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I have a simple form like so:

mockup

download bmml source – Wireframes created with Balsamiq Mockups

The SMTP settings have a bunch of fields, so the field group is quite long. Some fields have pretty long descriptions. Fields also have different widths to hint to the user the expected field length.

I would like to have a button for the user to test their SMTP settings and return some sort of feed back immediately. I currently have it on the bottom right, but due to the issues with non-uniform field length and descriptions, the button feels very out of place.

Is there a better way to position the Test SMTP Settings button? I would like to avoid it being confused for the submit button as well.

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3 Answers 3

up vote 3 down vote accepted

Either provide it as a secondary action next to save changes or or simply move to its own row instead of sharing the row with an input field (esp. with the last one, which I guess would be 'port').

In case you're limited in vertical space as well, put it next to hostname - hostname is what defines an SMTP server, everything else is "optional". In case you expect users to authenticate mostly, put it under the password field (in its own row)

In general:

  • in case a secondary button applies to a single field, put it next to a field
  • in case a secondary button applies to a subset of fields, put it under the fields (grouped together) in its own row
  • in case a secondary button applies to the whole form, use the secondary action pattern.

I usually explained proximity of the C.R.A.P. rules as:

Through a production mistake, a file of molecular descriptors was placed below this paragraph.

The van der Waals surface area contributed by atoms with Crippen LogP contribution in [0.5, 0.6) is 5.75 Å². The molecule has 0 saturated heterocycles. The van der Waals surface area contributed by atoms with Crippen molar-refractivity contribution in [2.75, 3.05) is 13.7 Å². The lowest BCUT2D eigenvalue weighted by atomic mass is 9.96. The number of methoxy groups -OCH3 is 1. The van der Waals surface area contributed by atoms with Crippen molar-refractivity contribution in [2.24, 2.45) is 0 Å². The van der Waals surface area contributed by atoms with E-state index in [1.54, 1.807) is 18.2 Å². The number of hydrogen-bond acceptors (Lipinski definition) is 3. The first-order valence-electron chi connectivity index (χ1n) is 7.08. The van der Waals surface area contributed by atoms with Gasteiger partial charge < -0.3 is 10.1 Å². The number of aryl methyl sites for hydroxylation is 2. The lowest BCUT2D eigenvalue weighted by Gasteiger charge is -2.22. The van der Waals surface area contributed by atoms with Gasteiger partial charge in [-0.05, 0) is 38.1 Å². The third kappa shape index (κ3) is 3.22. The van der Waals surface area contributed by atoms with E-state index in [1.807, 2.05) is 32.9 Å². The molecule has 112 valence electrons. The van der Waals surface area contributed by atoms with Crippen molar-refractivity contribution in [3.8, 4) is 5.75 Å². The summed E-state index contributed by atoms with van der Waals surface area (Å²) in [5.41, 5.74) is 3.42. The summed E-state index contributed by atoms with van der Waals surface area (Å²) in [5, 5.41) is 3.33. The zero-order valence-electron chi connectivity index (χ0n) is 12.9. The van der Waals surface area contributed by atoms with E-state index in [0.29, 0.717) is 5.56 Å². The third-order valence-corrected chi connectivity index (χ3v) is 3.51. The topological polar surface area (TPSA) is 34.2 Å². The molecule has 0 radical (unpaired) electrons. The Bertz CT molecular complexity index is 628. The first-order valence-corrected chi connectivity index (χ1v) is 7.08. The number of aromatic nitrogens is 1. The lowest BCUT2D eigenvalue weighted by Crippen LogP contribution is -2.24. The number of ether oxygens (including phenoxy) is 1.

"If two things are close together in their topic, they should be close together spatially as well. If two things are entirely separate, they should be separated spatially as well"

Real world is much more complex but one liners are easier to teach.

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Someone posted this: lukew.com/ff/entry.asp?571. On a question about where to places secondary buttons in forms. It's well worth a read through. –  Alvin Sep 26 '12 at 10:17

I wonder if you really need that button at all.

Even though it's not mentioned in your question I assume that you later on have some validation to make sure that the email credentials entered are correct? You don't only rely on a user checking if the email is correct, and in that case risk users storing non functioning emails in your service?

In either case I would suggest a different approach, namely removing the separate validation check and integrate the validation and save into one:

mockup

download bmml source – Wireframes created with Balsamiq Mockups

Now the email is validated on routine after entry and a user will not have to bother with whether they should check if their email is correct or not, the application handles all entries the same. This way a typo or other problems are handled early on for the users who wouldn't have initiated a validation themselves.

This approach would fall under the error prevention design principle, and is an established strategy to improve the UX of the applications you create.